by Graham Averill
Everest has its oxygen tanks, El Capitan has its bolts, and the Appalachian Trail has its feces. Forget cell phone towers, road construction, and development: one of the most serious manmade problems the A.T. faces is human waste.
“It’s a pretty big problem, particularly in high use areas like the Smokies,” says Morgan Sommerville, the regional director of the Appalachian Trail Conservancy. “We currently have privies and composting bins at shelters, but they fill up so quickly that we have to make them bigger and bigger. It’s gotten to the point where we have to haul in mulch for the composting sites by helicopter. That’s not cheap. And we use volunteers to maintain these bins and privies. It’s not a pleasant task.”
It comes down to numbers. A whopping four million hikers set foot on some part of the famous footpath each year (including 2,500 attempting a thru-hike). And every single one of them has to go to the bathroom. Unfortunately, very few of them follow the recommended Leave No Trace guidelines for pooping in the woods, which is to dig a shallow cathole and bury the deed. Instead, most hikers opt for the overused and expensive-to-maintain privies, which can no longer handle the heavy traffic.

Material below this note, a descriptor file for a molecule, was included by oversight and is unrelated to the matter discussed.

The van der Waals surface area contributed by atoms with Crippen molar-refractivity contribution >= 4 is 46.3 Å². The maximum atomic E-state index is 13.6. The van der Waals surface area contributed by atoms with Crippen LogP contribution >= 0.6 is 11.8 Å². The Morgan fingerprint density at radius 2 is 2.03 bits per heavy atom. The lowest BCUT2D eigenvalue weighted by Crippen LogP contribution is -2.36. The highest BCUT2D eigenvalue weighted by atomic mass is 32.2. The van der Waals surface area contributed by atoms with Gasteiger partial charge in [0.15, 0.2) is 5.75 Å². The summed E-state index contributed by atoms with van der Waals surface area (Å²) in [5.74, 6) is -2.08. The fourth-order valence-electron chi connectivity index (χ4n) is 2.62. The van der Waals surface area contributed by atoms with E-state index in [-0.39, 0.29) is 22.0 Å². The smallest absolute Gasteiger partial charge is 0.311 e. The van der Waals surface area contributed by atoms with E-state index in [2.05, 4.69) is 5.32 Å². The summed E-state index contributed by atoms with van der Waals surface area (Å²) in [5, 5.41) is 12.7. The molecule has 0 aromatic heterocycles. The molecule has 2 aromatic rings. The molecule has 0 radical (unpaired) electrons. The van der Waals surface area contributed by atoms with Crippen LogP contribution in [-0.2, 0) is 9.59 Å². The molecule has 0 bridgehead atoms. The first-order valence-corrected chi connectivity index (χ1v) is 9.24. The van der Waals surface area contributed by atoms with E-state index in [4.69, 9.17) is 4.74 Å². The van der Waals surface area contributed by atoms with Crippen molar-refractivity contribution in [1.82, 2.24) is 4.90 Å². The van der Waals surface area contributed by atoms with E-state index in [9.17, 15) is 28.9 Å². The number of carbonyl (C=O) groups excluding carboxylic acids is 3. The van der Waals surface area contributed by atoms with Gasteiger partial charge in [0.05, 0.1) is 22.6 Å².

“There’s a significant amount of exposed human feces at some overnight sites,” Sommerville says. “The frustrating thing is that it’s a user created problem. But you can’t exactly give someone a ticket for going to the bathroom wrong.”
What’s even more frustrating for the ATC and the volunteer groups that maintain the trail is that there’s a simple solution to the issue: the cathole. According to Leave No Trace guidelines, whenever nature calls, hikers should find a nice quiet spot at least 20 yards from any trail, road, stream, or campsite. Dig a hole about six inches deep with a trowel, do your business, then cover the hole back up with dirt. The toilet paper, you ask? Carry it out in a zip-lock bag.
It’s a simple solution, but that doesn’t mean people will do it. “Burying your own waste is a simple and effective way to contribute to the A.T.” Sommerville says. “But people are lazy. Even thru-hikers. It’s no excuse, though. Everyone has to think about how their hike affects other people along the trail.”